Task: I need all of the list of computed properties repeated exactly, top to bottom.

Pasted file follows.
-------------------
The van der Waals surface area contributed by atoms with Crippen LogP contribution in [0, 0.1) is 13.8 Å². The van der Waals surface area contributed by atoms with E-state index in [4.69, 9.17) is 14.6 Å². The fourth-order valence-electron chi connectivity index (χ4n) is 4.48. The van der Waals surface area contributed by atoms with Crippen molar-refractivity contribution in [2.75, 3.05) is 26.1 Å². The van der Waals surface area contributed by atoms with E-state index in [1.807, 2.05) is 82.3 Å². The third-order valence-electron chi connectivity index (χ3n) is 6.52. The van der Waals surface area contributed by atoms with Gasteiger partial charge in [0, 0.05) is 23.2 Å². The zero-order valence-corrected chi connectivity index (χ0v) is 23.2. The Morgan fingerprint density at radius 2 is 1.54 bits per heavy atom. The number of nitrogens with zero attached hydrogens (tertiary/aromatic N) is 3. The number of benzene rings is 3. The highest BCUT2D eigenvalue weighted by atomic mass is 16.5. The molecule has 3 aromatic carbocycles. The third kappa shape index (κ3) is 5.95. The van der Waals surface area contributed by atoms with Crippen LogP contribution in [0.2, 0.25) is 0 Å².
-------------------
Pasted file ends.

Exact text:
The van der Waals surface area contributed by atoms with Crippen LogP contribution in [0, 0.1) is 13.8 Å². The van der Waals surface area contributed by atoms with E-state index in [4.69, 9.17) is 14.6 Å². The fourth-order valence-electron chi connectivity index (χ4n) is 4.48. The van der Waals surface area contributed by atoms with Crippen molar-refractivity contribution in [2.75, 3.05) is 26.1 Å². The van der Waals surface area contributed by atoms with E-state index in [1.807, 2.05) is 82.3 Å². The third-order valence-electron chi connectivity index (χ3n) is 6.52. The van der Waals surface area contributed by atoms with Gasteiger partial charge in [0, 0.05) is 23.2 Å². The zero-order valence-corrected chi connectivity index (χ0v) is 23.2. The Morgan fingerprint density at radius 2 is 1.54 bits per heavy atom. The number of nitrogens with zero attached hydrogens (tertiary/aromatic N) is 3. The number of benzene rings is 3. The highest BCUT2D eigenvalue weighted by atomic mass is 16.5. The molecule has 3 aromatic carbocycles. The third kappa shape index (κ3) is 5.95. The van der Waals surface area contributed by atoms with Crippen LogP contribution in [0.2, 0.25) is 0 Å².